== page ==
by Andy Goodman
Welcome to part two of my series on Microsoft Small Business Server 2000. Article One of the series covered the basics of installing SBS 2000, including planning the install and ensuring your hardware meets the basic requirements.
Now that you have your hardware picked out, have decided how to partition your drives, picked a name for your forest,
chosen the administrator passwords and written them somewhere safe, the next thing you want to do is actually install SBS 2000. This is a much easier and less painful process then the older versions. In case you missed all the fun of the NT4 SBS versions, you can take a look at
an actual install log here.
Keep in mind the following very important point. You must use the wizards to accomplish tasks with SBS. Many an experienced network administrator has been driven to tears from not following this simple rule. Just because you know how to do something on a 3000-user network, do not assume you know how to do it
on an SBS network. It is different, it is by design, and if you try to bypass the wizards you will pay sooner or later.
This brings up another point before you start. Microsoft’s Active Directory is a great milestone for large networks. It allows for a number of different ways of grouping and delineating users, computers and network resources. Please remember AD was designed with large networks in mind. Unfortunately, you have to use it with SBS 2000 as Exchange 2000 is dependent upon it. Do not fall into the trap I have seen a number of people fall into where they chop up their network and make it a real pain to administer. The whole idea of SBS is to make administration easier. Leave the users in the users OU (Organizational Unit) and the computers in the computers OU. Manage them using security groups not OUs — your life will be much simpler. Using all the power and diversity of Microsoft’s Active Directory to manage a maximum of 50 users is like using a chain saw to cut kindling.
Unlike earlier versions of SBS you can now pick and choose which servers to install. You can also add or remove individual servers at any time. From my experience, the servers most people use are
“Exchange”, “ISA” and “Fax”. I recommend starting with those. If you find a need for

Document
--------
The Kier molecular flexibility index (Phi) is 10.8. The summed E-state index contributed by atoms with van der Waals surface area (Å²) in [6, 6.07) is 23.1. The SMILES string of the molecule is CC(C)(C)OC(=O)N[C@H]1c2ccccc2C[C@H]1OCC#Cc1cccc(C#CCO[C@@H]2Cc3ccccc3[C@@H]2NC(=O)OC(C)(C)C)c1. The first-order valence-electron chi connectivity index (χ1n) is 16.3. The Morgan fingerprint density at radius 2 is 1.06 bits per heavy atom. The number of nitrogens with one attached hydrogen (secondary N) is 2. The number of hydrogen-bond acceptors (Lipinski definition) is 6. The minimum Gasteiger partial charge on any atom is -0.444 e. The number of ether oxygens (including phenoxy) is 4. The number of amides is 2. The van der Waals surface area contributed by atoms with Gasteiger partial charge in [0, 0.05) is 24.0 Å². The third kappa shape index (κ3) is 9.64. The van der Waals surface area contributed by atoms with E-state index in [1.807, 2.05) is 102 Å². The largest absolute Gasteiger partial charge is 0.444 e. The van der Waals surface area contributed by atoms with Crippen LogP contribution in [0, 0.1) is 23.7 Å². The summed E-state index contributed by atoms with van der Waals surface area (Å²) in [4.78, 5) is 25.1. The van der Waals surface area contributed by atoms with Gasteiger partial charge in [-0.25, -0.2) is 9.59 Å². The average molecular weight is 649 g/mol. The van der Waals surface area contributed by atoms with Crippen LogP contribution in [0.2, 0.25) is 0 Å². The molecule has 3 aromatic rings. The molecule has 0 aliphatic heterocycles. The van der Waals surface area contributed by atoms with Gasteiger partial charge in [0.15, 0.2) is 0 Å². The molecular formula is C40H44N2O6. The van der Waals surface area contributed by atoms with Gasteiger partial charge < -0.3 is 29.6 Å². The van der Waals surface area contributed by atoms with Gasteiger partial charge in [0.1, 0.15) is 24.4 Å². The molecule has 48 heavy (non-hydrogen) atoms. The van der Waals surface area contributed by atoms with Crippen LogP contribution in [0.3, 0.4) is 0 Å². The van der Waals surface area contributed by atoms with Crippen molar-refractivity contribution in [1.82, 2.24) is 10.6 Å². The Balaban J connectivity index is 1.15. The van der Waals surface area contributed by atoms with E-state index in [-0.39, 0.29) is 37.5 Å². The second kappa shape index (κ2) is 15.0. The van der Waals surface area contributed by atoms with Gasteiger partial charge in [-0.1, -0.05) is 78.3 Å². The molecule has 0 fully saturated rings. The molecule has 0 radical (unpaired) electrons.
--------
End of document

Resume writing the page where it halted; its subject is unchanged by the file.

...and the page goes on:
“SQL” or “Modem Sharing”, you can add them later. By not
loading a server you are not using you will save system resources for those you are using.
You’re almost ready to start, but before you reformat those drives, make sure you have good readable copies of any data you want to save. If it’s on tape, do a restore and make sure the data is really there and you can read it. I can’t tell you how many times I have picked up a new customer and they have proudly shown me their stack of tapes and their backup strategy, only to find the tapes are blank or unreadable. I always try to restore a file from each backup I do to prove it is readable. You should too.
If you have mail, calendar info and contacts in an older version of SBS you need to get that out also. I recommend manually exporting the data to .pst files. There is a utility on the SBS media to do this, but I have heard rumors of it losing calendar information.
When you get down to it, the most you probably have is 25 users anyway. That utility was created for mass migrations of thousands of users (remember the chain saw). If you are not clear on how to do the export, log on as each user, one at a time. Click File, Import and Export, Export to a File, PST. Make sure you start at the top of the mailbox and check the Include sub folders option. Do not take the default name of “Outlook.pst”
or “Backup.pst” — name the files with the user name so you can tell them apart. Before going on to the next user, open the .pst file and make sure the data is in there. Save these files to CDs or Jaz disks or somewhere safe so they don’t get killed when you format the drives.
OK, finally the moment you’ve been waiting for. Put in the SBS CD1 and reboot the machine. If your machine will not boot from a CD, it is most likely not adequate to run SBS 2000. There are instructions in the readme to make boot disks, but if you need them, go back to the HCL and make sure your machine will fit the bill. Don’t forget, if you need to load a special storage driver (like for a RAID Array) hit F6 as soon as it starts loading the OS.
Basically from here all you have to do is answer the questions, and they are pretty straightforward. One more gotcha to watch out for — do not make the primary partition larger than 7.8 gig. I know it is tempting, and it will allow you to do so, but don’t. Down the road somewhere some utility or hotfix is going to rely on that old int13 standard and you won’t be able to boot. Better safe than sorry. Make the other partitions as large as you like but not the system partition. The system partition is the one with ntldr and boot.ini on it.
After you run through the initial install you will have a machine with Windows 2000 Server on it. The SBS install does not start automatically. This is to give you a chance to work out any hardware issues. Go into device manager (right click on “My Computer” and choose Manage, Device Manager) and correct any yellow or red icons before continuing.
See you next time to install the Servers, create the User Accounts and restore the Exchange Data.
The second articles of Andy Goodman’s Microsoft Small Business Server 2000 series takes a look at preparing to move your users’ mail and data to a new SBS 2000 machine, an important step before actually installing SBS 2000.
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